Cook County prosecutors have upgraded charges against a woman accused of pushing her young nephew into the water at Lake Michigan after the child died last month.
A spokesperson for the Cook County State's Attorney's Office on Tuesday said it has modified the attempted murder charge filed against 34-year-old Victoria Moreno into a charge of first-degree murder after her 3-year-old nephew Josiah Brown died of his injuries.
Moreno, who had previously been ordered held without bail following her arrest, was again denied bail during a second bond hearing Tuesday on the new charge.
On Sept. 19, Moreno allegedly took the boy from the Des Plaines home where they live and drove him into Chicago, heading first to the Shedd Aquarium, then to Navy Pier.
When no one was looking, Moreno allowed Brown to climb under a chain barrier designed to keep people away from the water, Assistant State’s Attorney Anne McCord Rogers said during Moreno’s second bond hearing Tuesday. Moreno followed, and could allegedly be seen on video climbing over the chain, crouching behind the child and shoving him with both hands into the water.
She then allegedly sat down and watched the water where the boy was drowning.
Two people nearby heard Brown hit the water and approached, asking Moreno what happened, but Moreno allegedly said she did not know the boy. Those people then called police and found a life buoy to try to rescue him.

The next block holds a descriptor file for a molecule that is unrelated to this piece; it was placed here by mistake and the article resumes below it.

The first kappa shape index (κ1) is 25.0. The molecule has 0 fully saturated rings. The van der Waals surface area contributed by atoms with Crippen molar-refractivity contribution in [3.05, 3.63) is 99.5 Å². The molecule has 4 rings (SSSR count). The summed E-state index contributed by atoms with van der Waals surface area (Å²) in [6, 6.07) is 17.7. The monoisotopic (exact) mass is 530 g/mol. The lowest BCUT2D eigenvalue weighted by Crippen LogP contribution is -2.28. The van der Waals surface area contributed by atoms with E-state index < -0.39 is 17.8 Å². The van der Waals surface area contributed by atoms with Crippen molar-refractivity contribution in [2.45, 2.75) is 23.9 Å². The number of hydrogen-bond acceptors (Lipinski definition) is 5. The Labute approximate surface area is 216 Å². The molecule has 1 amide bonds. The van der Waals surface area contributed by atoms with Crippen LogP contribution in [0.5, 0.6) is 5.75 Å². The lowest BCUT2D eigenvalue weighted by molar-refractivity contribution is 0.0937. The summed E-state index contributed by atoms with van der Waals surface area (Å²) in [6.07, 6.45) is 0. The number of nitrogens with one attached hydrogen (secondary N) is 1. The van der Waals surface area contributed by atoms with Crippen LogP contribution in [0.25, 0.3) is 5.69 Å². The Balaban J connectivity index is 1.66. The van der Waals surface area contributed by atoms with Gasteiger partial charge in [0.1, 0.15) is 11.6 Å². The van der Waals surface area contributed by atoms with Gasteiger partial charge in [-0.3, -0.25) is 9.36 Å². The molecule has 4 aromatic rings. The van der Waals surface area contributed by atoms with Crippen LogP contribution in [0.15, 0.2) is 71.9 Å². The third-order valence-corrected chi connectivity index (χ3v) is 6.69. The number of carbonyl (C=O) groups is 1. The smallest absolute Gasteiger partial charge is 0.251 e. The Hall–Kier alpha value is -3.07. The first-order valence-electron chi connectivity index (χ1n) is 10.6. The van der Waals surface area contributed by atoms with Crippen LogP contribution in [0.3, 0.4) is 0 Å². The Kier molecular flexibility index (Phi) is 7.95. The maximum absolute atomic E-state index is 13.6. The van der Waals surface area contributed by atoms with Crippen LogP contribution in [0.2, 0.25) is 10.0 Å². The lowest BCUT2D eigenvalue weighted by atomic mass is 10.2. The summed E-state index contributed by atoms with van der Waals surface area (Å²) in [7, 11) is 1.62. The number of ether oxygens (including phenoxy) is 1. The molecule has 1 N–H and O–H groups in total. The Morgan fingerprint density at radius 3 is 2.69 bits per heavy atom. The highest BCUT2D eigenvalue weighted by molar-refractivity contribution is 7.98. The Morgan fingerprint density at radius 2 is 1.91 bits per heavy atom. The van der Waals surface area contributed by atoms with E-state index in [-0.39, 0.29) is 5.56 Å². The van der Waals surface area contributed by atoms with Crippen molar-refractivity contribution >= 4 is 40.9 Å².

According to McCord Rogers, the boy was floating on his back, but then vomited twice, and sank beneath the surface of the water, drifting to the bottom of the lake.
“After she pushed him into the lake, she took zero action to do anything to help the child as he drowned and died,” McCord Rogers said during Tuesday’s hearing.
The entire incident was recorded on surveillance video, according to McCord Rogers.
When police arrived, Moreno allegedly told them she didn’t know the boy, and had just seen him trip and fall into the water.
Rescue personnel finally pulled Brown from the water approximately 30 minutes after he went in, McCord Rogers said, and rushed him to a hospital, where he was placed on a ventilator. He suffered numerous “massive” injuries, according to McCord Rogers, including a swollen brain and bleeding in his lungs.
He died days later on Sept. 25.
Moreno's attorney on Tuesday said the state failed to prove his client had any "intent to kill" the boy, and claimed that the incident could have been an accident. But McCord Rogers said the video told a different story.
"She straddled him, she took her two hands and she pushed him into the lake, 6.5 feet below where he was in the water and drowned," she said. "The intent to kill is clear and the proof in the surveillance video is clear."
Moreno is due back in court for a hearing Oct. 24.